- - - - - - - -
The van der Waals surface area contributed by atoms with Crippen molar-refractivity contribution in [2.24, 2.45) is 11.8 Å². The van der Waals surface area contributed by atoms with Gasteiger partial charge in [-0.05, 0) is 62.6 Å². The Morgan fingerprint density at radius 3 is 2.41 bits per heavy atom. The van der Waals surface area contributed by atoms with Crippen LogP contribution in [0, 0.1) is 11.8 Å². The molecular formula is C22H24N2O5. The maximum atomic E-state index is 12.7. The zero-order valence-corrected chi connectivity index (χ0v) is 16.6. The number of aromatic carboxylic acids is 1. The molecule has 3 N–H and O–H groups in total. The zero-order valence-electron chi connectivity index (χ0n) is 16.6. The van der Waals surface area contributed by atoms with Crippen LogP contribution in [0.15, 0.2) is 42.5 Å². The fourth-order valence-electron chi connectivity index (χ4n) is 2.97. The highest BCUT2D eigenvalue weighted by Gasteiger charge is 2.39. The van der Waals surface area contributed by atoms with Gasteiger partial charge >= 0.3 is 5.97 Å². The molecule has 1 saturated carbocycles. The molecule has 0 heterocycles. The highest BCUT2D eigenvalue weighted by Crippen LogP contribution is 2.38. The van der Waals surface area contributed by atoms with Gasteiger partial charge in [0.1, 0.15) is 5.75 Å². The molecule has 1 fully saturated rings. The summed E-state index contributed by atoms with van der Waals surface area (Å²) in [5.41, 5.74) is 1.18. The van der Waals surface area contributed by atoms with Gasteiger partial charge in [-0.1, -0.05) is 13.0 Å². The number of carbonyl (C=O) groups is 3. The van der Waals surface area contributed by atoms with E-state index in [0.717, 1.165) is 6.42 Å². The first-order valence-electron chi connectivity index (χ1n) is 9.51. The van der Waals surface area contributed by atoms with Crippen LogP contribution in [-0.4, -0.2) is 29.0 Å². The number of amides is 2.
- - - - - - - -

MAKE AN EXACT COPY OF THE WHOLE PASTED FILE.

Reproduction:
The van der Waals surface area contributed by atoms with Crippen molar-refractivity contribution in [2.24, 2.45) is 11.8 Å². The van der Waals surface area contributed by atoms with Gasteiger partial charge in [-0.05, 0) is 62.6 Å². The Morgan fingerprint density at radius 3 is 2.41 bits per heavy atom. The van der Waals surface area contributed by atoms with Crippen LogP contribution in [0, 0.1) is 11.8 Å². The molecular formula is C22H24N2O5. The maximum atomic E-state index is 12.7. The zero-order valence-corrected chi connectivity index (χ0v) is 16.6. The number of aromatic carboxylic acids is 1. The molecule has 3 N–H and O–H groups in total. The zero-order valence-electron chi connectivity index (χ0n) is 16.6. The van der Waals surface area contributed by atoms with Crippen LogP contribution in [0.15, 0.2) is 42.5 Å². The fourth-order valence-electron chi connectivity index (χ4n) is 2.97. The highest BCUT2D eigenvalue weighted by Gasteiger charge is 2.39. The van der Waals surface area contributed by atoms with Gasteiger partial charge >= 0.3 is 5.97 Å². The molecule has 1 saturated carbocycles. The molecule has 0 heterocycles. The highest BCUT2D eigenvalue weighted by Crippen LogP contribution is 2.38. The van der Waals surface area contributed by atoms with Gasteiger partial charge in [0.1, 0.15) is 5.75 Å². The molecule has 1 fully saturated rings. The summed E-state index contributed by atoms with van der Waals surface area (Å²) in [5.41, 5.74) is 1.18. The van der Waals surface area contributed by atoms with Gasteiger partial charge in [-0.1, -0.05) is 13.0 Å². The number of carbonyl (C=O) groups is 3. The van der Waals surface area contributed by atoms with E-state index in [0.717, 1.165) is 6.42 Å². The first-order valence-electron chi connectivity index (χ1n) is 9.51. The van der Waals surface area contributed by atoms with Crippen LogP contribution in [-0.4, -0.2) is 29.0 Å². The number of amides is 2.